All About Private Placements - Part 2

Watch: All About Private Placements - Part I 

Tekoa Da Silva of Sprott USA, sits down with Maurice Jackson of Proven and Probable in this exclusive 4 Part Series entitled: All About Private Placements. This is one, if not, the most comprehensive beginners guide to understanding the value proposition of private placements.

0:35 | Can I Find Private Placements on My Own?
5:34 | What People & Resources do I Need to Participate in Private Placements
10:23 | How Much do Private Placements Cost – Is There A Minimum
11:13 | What Are 3rd Party Fees
15:23 | What To Do With Units/Security Certificates After I Buy Them

Video length: 00:20:16
Watch: All About Private Placements - Part 3


Maurice Jackson: Thank you for joining us for a special four-part series entitled, 'All About Private Placements, Part 2.' Joining us for conversation is Tekoa Da Silva; he is an accomplished licensed financial advisor for Sprott USA, the preeminent name in the natural resource space. Full disclosure, the following is not a Sprott USA endorsed product and it is for educational purposes only.

Tekoa, can I find a private placement on my own or do I have to use a broker?

Tekoa Da Silva: For the reader, you can find a private placement on your own. I think it's probably good if a person wants to do that. They could try it out for a bit to see if it fits. And the best way to start that process is to visit a couple of news websites that [have] published press releases and other information on junior mining companies. Those websites will routinely republish the press releases announcing private placement by companies in the space. And the way to dip your toes in is to call and e-mail the contact information at the bottom of some of those press releases—the investor relations contact—and just start talking to them. If you like the way that a certain private placement looks, you can request the paperwork; you can participate in it if you like. That could be a way to sort of dip your toes in and see if you like that process, if you want to do it.

If you want to create for yourself a pipeline of incoming deals—I would say that process probably takes a couple of years—a great way to build that for yourself, is to do what I just mentioned. . .put together a list of websites that publish those things. One that comes to mind is, of course, Proven and Probable, your website, Maurice, which is fantastic. And then 321 gold, Bob Moriarty's site, is wonderful for that too, as well as and many other sites. Speculators can start to bookmark those first.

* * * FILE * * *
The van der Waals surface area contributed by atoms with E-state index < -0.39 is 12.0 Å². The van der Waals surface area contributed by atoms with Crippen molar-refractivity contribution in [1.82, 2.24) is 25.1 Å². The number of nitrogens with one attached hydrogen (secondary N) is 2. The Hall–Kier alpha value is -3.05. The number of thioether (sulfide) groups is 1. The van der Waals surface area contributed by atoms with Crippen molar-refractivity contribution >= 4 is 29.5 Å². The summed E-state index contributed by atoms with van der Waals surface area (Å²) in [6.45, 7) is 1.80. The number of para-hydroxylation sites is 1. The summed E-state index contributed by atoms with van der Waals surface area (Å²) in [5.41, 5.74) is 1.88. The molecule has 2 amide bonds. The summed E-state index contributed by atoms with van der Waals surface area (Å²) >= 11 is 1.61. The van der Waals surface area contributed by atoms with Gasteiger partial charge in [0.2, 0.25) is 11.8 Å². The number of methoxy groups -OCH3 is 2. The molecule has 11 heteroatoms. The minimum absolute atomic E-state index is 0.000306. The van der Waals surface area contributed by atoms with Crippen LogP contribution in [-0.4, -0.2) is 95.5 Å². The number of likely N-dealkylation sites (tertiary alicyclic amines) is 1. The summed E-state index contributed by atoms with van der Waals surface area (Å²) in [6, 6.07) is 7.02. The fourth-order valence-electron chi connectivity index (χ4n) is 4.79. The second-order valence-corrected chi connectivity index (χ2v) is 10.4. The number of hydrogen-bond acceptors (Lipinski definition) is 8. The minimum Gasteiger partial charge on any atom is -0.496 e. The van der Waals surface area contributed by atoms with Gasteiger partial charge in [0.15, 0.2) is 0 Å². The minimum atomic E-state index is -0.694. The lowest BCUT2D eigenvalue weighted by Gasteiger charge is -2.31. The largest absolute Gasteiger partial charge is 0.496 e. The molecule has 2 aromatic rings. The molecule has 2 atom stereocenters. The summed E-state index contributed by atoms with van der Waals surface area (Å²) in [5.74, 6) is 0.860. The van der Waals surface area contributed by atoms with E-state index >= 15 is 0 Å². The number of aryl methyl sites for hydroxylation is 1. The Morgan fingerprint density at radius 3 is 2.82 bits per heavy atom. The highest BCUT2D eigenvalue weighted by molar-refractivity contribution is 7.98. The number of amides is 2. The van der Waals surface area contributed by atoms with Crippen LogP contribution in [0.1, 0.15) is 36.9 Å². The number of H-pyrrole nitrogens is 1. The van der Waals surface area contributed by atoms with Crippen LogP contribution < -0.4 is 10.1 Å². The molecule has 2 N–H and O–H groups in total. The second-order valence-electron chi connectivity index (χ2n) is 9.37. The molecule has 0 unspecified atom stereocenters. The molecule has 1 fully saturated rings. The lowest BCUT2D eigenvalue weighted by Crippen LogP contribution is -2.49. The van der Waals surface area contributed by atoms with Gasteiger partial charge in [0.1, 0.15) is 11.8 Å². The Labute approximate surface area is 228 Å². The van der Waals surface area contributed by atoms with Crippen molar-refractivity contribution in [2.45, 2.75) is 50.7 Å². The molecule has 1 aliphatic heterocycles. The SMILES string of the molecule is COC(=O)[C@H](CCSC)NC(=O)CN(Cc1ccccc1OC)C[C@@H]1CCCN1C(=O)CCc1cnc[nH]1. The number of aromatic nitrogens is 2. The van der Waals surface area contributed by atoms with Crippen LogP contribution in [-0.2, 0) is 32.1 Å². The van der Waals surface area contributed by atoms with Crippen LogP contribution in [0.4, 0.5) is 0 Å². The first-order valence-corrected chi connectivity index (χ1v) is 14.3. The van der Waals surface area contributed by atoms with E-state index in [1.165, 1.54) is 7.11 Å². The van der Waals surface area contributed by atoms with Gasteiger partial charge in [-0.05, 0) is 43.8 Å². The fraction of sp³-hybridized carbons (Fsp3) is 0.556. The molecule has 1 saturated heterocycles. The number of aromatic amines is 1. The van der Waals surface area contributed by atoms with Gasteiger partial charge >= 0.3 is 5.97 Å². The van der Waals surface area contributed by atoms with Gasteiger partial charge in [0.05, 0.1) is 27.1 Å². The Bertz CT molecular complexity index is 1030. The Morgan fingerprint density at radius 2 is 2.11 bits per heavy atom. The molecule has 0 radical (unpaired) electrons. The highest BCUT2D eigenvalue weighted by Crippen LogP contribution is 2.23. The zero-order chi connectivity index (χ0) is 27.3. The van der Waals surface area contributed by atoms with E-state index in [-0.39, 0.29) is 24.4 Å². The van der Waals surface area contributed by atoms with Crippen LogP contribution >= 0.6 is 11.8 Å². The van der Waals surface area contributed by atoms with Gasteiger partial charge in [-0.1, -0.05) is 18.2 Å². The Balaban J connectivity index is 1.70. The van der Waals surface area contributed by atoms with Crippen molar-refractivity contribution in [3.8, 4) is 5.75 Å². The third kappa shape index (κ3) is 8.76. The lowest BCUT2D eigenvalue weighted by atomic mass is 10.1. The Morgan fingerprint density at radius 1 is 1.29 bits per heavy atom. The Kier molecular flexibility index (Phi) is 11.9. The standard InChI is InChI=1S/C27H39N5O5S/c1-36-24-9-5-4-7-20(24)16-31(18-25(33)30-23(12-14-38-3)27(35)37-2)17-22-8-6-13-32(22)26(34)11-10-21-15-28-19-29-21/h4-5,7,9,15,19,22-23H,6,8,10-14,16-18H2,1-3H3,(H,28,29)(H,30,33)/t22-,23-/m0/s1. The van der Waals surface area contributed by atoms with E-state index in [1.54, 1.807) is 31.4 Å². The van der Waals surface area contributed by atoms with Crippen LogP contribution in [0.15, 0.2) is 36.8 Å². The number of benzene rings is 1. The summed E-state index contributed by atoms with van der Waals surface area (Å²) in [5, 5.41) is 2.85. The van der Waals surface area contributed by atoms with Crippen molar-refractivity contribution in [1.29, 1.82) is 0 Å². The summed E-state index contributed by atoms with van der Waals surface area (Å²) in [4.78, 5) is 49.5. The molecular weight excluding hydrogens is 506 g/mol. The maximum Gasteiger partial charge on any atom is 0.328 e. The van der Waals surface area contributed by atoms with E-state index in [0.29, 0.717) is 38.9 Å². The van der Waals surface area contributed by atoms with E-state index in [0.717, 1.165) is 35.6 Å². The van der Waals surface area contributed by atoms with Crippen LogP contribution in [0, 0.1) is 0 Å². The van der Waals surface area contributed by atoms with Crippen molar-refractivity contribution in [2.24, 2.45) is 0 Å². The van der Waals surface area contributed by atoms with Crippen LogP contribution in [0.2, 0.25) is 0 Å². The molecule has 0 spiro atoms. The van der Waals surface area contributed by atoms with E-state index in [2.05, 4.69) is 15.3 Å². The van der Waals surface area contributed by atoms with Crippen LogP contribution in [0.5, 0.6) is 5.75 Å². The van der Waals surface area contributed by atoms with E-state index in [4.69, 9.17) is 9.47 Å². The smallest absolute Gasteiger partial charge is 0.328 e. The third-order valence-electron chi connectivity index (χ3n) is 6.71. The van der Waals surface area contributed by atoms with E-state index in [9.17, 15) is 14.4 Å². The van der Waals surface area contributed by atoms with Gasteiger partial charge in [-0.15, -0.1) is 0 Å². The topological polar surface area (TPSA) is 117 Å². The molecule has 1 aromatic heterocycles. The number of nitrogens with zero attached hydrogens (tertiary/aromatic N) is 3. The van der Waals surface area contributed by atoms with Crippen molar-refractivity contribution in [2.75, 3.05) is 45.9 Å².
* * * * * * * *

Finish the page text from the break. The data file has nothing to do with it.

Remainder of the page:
But building out the infrastructure, I think, also includes two very good sources of information. And the first one is brokerage houses. A person can open two to three brokerage accounts with natural resource specialist firms where they indicate that they have an ongoing stream of private placement opportunities available to them.

Just get the account open, see if you can open it with maybe a zero deposit or something like that so you can get to know them. And then talk to a couple of different brokers there and see if there's someone that you seem to get along with. And then give them 6 months or 12 months of getting to know each other and see what they present to you.

During poor market conditions you will always be fed a stream of probably suspect private placement deals, where the cost of capital is really low for the issuer and high for you, the investor. And in many of those cases it will be a capital markets or a capital raising group who's earning a commission selling the deal. They're not buying it themselves in many cases, they're just making a fee selling it. You want to keep that in mind as you consider deals from those sources, one at a time. So that's the second source.

The third source I think is wonderful is a growing source, and that is newsletters that focus on natural resource mining or junior mining shares that are building out a private placement information delivery part of their service. There are a couple that come to mind, but the best way to do it is to e-mail the dozen or so junior mining resource newsletters out there and ask the editor of every single one of them, do you cover private placements? Can you put me on your VIP list? And I know they'll tell you, as opposed to me recommending, which may or may not be good for any one person.

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